If you've heard anything about Deadly Premonition in the past, chances are it involved the word "weird". (Oh look, we've used it just up there.) But that's an adjective falling well short of doing this obtuse masterpiece any kind of justice.
Released in February 2010, during the peak of the Xbox 360 era, Deadly Premonition marked the end of six years' tireless work by a young Japanese auteur named Hidetaka Suehiro – a man also commonly referred to as SWERY, or Swery65. In an age where big, boxed video games could be incredibly conservative in design, Suehiro offered the world a unique window into gaming's delightfully ramshackle and sometimes ugly past.
Production began at Access Games back in 2004 under the title Rainy Woods – an ambitious "cynical urban drama" with a strong focus on forensic science and murder mystery. The game was officially unveiled at Tokyo Game Show in 2007 earning immediate comparisons to David Lynch's classic TV drama Twin Peaks, but production was ceased shortly thereafter due to "technological difficulties". A more educated guess would be that Access risked facing a lawsuit for creative, or copyright theft, despite the end product remaining heavily in debt to Lynch's vision.
'Rainy Woods' trailer from Tokyo Game Show, 2007
Revived as Deadly Premonition, this deeply bizarre open-world survival horror is widely considered one of the most critically divisive games of all time. Set in the fictional mountain town of Greenvale, the player acts as a stranger in a superstitious community steeped in violent folklore, anxious locals and pastoral simplicity. The protagonist is detective Francis York Morgan, a troubled but good-natured eccentric living with a strange form of personality disorder. Summoned to Greenvale to investigate the murder of 18-year-old Anna Graham, York teams up with the naïve but similarly troubled county sheriff George Woodman and his conscientious deputy Emily Wyatt, who also serves as a later love interest. (And who is, in no way, completely modelled on Naomi Watts. Obviously.)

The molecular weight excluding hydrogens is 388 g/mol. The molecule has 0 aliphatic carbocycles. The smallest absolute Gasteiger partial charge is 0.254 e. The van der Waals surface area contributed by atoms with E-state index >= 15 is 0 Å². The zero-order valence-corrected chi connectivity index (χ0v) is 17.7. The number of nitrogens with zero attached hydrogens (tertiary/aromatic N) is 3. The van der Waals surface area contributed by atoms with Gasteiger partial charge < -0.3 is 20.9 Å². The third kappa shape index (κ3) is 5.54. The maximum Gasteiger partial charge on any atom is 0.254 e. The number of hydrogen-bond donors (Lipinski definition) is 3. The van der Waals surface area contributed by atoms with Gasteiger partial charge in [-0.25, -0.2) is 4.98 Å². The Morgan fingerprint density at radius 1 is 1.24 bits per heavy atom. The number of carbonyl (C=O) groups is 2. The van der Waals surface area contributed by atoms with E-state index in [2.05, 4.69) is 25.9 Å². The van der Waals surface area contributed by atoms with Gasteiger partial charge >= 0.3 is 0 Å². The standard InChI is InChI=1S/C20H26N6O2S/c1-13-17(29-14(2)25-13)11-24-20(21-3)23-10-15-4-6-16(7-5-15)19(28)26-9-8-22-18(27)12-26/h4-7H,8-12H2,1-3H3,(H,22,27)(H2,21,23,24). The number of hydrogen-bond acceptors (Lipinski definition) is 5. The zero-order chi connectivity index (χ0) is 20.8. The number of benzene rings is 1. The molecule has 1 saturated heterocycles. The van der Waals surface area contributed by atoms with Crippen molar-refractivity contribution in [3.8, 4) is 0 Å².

The game begins as a conventional whodunit, but soon turns into a surreal game of cat and mouse between York and a psychopath reliving the horrors of the Raincoat Killer (pictured, main), a murderer who terrified the town some 60 years prior. A core aspect of the game involves piecing together evidence found during nightmarish "Otherworld" sequences, analogues to Silent Hill's creepy parallel universe of the same name, which also play host to Deadly Premonition's disastrous combat system. It's unclear whether York is mentally ill or actually blessed with a supernatural gift for criminal profiling, as each piece of evidence allows him to replay the event of the crime in clear hindsight. This profiling is almost always informed by conversation with Zach, an unseen entity cohabiting York's mind. You'll never hear or see Zach, but his presence has a significant role in both the story and your understanding of the character's past.
The beauty of Deadly Premonition lies entirely with its cast and setting, which is arguably a character in itself. Greenvale isn't just a mundane rural town bereft of life – it's a diseased victim in dire need of saving. The barbarism inflicted during the 1950s Raincoat Killings still hits hard on daily life, leaving inhabitants slave to an unspoken rule to shut up shop, stay home and keep your head down during rainfall. This clever plotting gives Greenvale a sense of reality as you explore its community, only to see it descend into an eerie ghost town at the first sign of rain. These little moments transcend the game above its evident technical mediocrity and into something altogether more profound.